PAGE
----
Saturday, May 8, 2010

Knowledge of Ag: Haves vs Have Nots

I know you’re getting sick of hearing about “the train”, but I just have to share one more story.
When traveling by train dining is community seating so you’re always eating with people you don’t know. All the way out and coming back there were only 3 or 4 people I met during those meals that knew much about agriculture. Several knew about “factory farming” and lumped all of us into that category. This seemed like a good little representation of American folks…young, old, married, single, liberal, conservative, east coast, west coast, middle class, and I was amazed at the ag ignorance that prevailed.
When I arrived in D.C my cab driver who was from Africa asked what I was doing in town. I told him about HSUS and their attacks on animal agriculture and the Animal Ag Alliance Summit I was attending. He had heard of HSUS. At one point he asked, “What’s wrong with Americans, I love agriculture, that’s how we survive?” “We’re spoiled rotten.” I told him. He agreed. I just keep thinking about the vast chasm of a realization of the origin of food production that exists between the spoiled and the unspoiled.

Normalcy, What's That?

After attending the Animal Ag Alliance in Arlington, VA my train pulled back into Hutchinson, Kansas at 4:00 a.m. Sunday. I headed south for the three hour trip home but only made it down the road a ways before having to stop for a power nap. At 9:45 a.m. I walked into our small church back in northwest Oklahoma. Later that afternoon our church hosted an area wide youth rally for about 60 kids.

Monday morning I hopped in with a "stranger" aka "hubby" and traveled to Eastern Oklahoma to put bulls out. We caught up on each others week then unloaded those bulls, turned around and traveled back to Kansas – to the exact vicinity I’d been the morning before. We picked up more bulls there and brought them back to Oklahoma.

During our OK-KS-OK trip we discussed our daughter-in-law’s trip to NYC. She works with autistic children at our public school and was in NYC attending an autism convention (I was secretly jealous, Temple Grandin was one of the speakers) We were worried about the bomb scare. My oldest son, the one who’s hated large cities and crowds since he was a baby –called to express his anxiety about his wife’s safety.

Tuesday morning I left for the state History Day competition in OKC. Our oldest grandson and his partner made the finals and qualified to go onto D.C. with their presentation, “Taming The Terrible Twister- A Look At The Origin of Doppler Radar.”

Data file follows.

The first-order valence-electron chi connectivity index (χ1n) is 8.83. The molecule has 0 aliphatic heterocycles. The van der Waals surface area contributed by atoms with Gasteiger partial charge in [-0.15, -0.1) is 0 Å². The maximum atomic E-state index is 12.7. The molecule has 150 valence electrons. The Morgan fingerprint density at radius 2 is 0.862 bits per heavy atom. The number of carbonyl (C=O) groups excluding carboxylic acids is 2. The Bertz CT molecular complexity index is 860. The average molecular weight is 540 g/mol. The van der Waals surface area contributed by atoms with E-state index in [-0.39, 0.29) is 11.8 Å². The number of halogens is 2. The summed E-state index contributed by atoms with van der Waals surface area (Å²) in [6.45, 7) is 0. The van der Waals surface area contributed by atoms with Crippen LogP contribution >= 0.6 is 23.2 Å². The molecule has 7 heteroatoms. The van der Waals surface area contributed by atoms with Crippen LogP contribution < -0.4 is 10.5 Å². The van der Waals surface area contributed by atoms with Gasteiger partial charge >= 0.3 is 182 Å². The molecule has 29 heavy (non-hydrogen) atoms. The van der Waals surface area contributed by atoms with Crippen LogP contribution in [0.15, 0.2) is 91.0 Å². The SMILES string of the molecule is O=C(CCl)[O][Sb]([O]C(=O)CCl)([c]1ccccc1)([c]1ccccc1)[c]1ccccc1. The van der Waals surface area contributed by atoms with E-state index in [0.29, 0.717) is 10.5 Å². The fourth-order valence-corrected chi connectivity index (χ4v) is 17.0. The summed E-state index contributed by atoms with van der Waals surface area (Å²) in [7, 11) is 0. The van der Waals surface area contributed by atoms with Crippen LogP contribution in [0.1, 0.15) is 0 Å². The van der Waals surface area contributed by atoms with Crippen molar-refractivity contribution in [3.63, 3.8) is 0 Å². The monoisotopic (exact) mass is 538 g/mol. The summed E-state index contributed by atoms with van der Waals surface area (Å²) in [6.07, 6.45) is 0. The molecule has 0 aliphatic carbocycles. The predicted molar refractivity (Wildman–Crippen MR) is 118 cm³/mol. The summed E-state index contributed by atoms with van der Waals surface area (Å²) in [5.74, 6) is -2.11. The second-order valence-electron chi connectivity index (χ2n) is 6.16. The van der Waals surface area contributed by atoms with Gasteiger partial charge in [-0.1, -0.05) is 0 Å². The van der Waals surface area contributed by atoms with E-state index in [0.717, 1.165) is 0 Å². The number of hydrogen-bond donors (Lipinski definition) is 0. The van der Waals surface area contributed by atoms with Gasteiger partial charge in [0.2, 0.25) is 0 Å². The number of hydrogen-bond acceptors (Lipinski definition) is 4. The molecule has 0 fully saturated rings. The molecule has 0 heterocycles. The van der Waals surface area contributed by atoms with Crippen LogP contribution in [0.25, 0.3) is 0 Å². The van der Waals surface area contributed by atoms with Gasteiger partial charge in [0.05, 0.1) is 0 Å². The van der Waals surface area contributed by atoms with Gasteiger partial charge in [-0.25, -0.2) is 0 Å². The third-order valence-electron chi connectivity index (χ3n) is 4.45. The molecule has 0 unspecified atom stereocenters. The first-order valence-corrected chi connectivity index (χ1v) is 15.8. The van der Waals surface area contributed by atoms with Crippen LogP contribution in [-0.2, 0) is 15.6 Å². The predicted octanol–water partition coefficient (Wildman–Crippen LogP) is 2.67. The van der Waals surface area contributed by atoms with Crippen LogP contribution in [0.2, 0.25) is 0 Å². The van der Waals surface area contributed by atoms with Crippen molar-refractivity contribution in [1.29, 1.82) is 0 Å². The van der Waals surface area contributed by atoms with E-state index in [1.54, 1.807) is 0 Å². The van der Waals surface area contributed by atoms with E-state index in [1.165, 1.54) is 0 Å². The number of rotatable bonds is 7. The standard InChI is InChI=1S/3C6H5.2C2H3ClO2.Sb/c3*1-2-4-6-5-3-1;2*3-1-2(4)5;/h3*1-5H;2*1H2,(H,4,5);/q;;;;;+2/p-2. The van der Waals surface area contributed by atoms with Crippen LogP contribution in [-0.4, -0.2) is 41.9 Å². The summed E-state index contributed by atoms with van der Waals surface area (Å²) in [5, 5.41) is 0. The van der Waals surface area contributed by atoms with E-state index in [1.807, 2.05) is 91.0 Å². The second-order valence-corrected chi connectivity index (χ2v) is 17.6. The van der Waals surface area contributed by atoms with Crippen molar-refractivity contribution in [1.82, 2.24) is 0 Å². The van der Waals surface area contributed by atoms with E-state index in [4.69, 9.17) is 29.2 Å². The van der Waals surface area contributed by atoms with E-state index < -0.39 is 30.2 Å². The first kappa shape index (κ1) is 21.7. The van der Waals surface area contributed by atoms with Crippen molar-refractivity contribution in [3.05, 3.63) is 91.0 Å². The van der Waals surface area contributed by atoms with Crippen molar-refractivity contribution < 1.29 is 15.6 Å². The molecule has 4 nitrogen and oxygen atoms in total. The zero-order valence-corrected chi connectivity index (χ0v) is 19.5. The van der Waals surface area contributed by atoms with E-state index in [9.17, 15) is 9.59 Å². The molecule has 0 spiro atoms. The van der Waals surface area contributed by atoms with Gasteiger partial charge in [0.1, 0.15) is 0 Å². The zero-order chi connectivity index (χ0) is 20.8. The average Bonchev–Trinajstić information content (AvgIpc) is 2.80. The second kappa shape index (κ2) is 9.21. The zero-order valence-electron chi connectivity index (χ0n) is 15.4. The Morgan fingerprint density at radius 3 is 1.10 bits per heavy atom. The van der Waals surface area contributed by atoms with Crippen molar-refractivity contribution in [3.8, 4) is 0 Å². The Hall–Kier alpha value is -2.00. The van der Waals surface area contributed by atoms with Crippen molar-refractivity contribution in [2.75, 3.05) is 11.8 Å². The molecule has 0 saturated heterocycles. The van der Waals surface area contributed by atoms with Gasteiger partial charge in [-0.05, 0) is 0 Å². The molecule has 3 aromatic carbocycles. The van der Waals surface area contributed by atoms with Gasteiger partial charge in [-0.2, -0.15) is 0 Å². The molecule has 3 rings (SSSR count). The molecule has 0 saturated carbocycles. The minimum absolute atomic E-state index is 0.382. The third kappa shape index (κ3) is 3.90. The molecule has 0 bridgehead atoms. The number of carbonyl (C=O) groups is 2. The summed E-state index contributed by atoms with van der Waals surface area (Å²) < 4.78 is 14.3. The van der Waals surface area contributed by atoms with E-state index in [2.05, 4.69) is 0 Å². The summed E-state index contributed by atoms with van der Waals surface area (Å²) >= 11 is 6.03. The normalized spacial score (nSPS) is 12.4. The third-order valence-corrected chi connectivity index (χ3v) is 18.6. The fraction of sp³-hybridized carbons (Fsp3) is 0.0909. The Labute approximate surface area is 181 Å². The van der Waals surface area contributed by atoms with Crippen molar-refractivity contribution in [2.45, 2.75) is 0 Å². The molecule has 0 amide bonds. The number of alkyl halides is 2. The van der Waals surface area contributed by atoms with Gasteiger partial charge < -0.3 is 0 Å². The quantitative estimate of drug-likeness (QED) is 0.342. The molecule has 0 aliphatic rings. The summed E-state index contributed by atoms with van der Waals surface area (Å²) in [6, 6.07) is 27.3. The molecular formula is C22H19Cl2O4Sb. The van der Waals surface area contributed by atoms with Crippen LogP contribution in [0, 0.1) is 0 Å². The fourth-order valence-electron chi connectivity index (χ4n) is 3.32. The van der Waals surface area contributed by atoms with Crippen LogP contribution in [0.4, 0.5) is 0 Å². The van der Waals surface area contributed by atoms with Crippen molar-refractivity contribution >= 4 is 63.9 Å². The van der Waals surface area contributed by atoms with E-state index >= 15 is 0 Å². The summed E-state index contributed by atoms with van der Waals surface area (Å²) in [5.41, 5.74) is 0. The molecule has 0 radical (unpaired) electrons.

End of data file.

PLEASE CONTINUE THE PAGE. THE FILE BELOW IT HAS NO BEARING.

After the competition I drove 2 hours home…but not before attending a poetry reading with youngest daughter. Giving her a big hug I left and headed home. Around 4:00 am we got a call, she was having emergency surgery; an ectopic pregnancy. The long trip back to OKC was spent praying for her recovery.

Tuesday, Wednesday and Thursday were spent with her and her wonderful in-laws. We all took turns being nurse to her and babysitter for their three.

On Wednesday I received a Facebook message asking about the State 4-H Proficiency Wildlife Shoot. Were we hosting it at our ranch on Saturday? I called home but no one seemed to know much about it. The only facts we had about it came from our local newspapers, and yes we were hosting it…?

On Thursday 50 elementary age kids were scheduled to visit our ranch. Games and a meal were planned. On Wednesday I called the school and told them our situation. Arrangements were made to skip the games and meal, but keep the plan to visit. I thank the Lord for family-my dad and son hosted the kids…all 50+ of them.

On Friday our oldest son calls to let us know there’s been another scare in NYC. He shares his plight to get his wife and the other 2 women a flight out of the city ASAP (we later find out that it wasn’t a bomb but an ice chest filled with water)

Today is Saturday. I’m contemplating the week’s activities, mishaps, and problems. Hubby made another run to Eastern Oklahoma to work cattle. Our youngest daughter is on the mend but I have questions about socialized health care. Like what will the “level of surgery severity requirements" be to be considered for an overnight stay in an actual room for recovery? At present it seems around 90 minutes appeases the insurance companies for the removal of an ovary and fallopian tube. I can’t imagine that time being cut much shorter as her speedy dismissal required another trip to the ER on Friday night.
The State 4-H Proficiency Wildlife Shoot did take place here. Miscommunication or maybe none…? I’m still not sure about that one.
I go outside for some peace and quiet. Not so fast. In my fenced backyard I find two men, both looking a little too rugged for wear, one holding a strange round radar looking thing pointing it towards me and my house. I approach them and ask what they’re doing. They tell me it’s a GPS system and they’ve been here working all week…surveying. At this point I don’t really care--I don’t have the energy. Shoot me, survey me, vaporize me, ah heck just surprise me… I’m pooped.

Nothing New Under the Sun Including Sustainable Development

  I wrote the piece below last summer after listening to KrisAnne Hall speak at the CICA Convention.  As the Global and U.S. Roundtable fo...